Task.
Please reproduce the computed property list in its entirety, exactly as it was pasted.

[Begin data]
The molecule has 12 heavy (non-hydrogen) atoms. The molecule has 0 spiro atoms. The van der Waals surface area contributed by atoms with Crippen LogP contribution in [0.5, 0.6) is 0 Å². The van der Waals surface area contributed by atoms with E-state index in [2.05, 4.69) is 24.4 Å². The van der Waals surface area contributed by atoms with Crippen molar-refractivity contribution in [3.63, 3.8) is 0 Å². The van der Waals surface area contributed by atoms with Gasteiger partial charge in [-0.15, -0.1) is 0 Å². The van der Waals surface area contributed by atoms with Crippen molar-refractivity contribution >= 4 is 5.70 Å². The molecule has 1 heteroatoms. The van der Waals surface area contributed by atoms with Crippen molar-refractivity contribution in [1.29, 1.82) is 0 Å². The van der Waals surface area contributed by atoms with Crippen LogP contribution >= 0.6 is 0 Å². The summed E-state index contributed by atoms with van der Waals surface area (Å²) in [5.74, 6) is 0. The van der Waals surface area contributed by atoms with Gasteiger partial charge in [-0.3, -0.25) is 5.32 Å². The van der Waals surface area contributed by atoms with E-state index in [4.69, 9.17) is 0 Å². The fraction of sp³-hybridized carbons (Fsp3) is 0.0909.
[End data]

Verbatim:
The molecule has 12 heavy (non-hydrogen) atoms. The molecule has 0 spiro atoms. The van der Waals surface area contributed by atoms with Crippen LogP contribution in [0.5, 0.6) is 0 Å². The van der Waals surface area contributed by atoms with E-state index in [2.05, 4.69) is 24.4 Å². The van der Waals surface area contributed by atoms with Crippen molar-refractivity contribution in [3.63, 3.8) is 0 Å². The van der Waals surface area contributed by atoms with Gasteiger partial charge in [-0.15, -0.1) is 0 Å². The van der Waals surface area contributed by atoms with Crippen molar-refractivity contribution >= 4 is 5.70 Å². The molecule has 1 heteroatoms. The van der Waals surface area contributed by atoms with Crippen molar-refractivity contribution in [1.29, 1.82) is 0 Å². The van der Waals surface area contributed by atoms with Crippen LogP contribution >= 0.6 is 0 Å². The summed E-state index contributed by atoms with van der Waals surface area (Å²) in [5.74, 6) is 0. The van der Waals surface area contributed by atoms with Gasteiger partial charge in [-0.3, -0.25) is 5.32 Å². The van der Waals surface area contributed by atoms with E-state index in [4.69, 9.17) is 0 Å². The fraction of sp³-hybridized carbons (Fsp3) is 0.0909.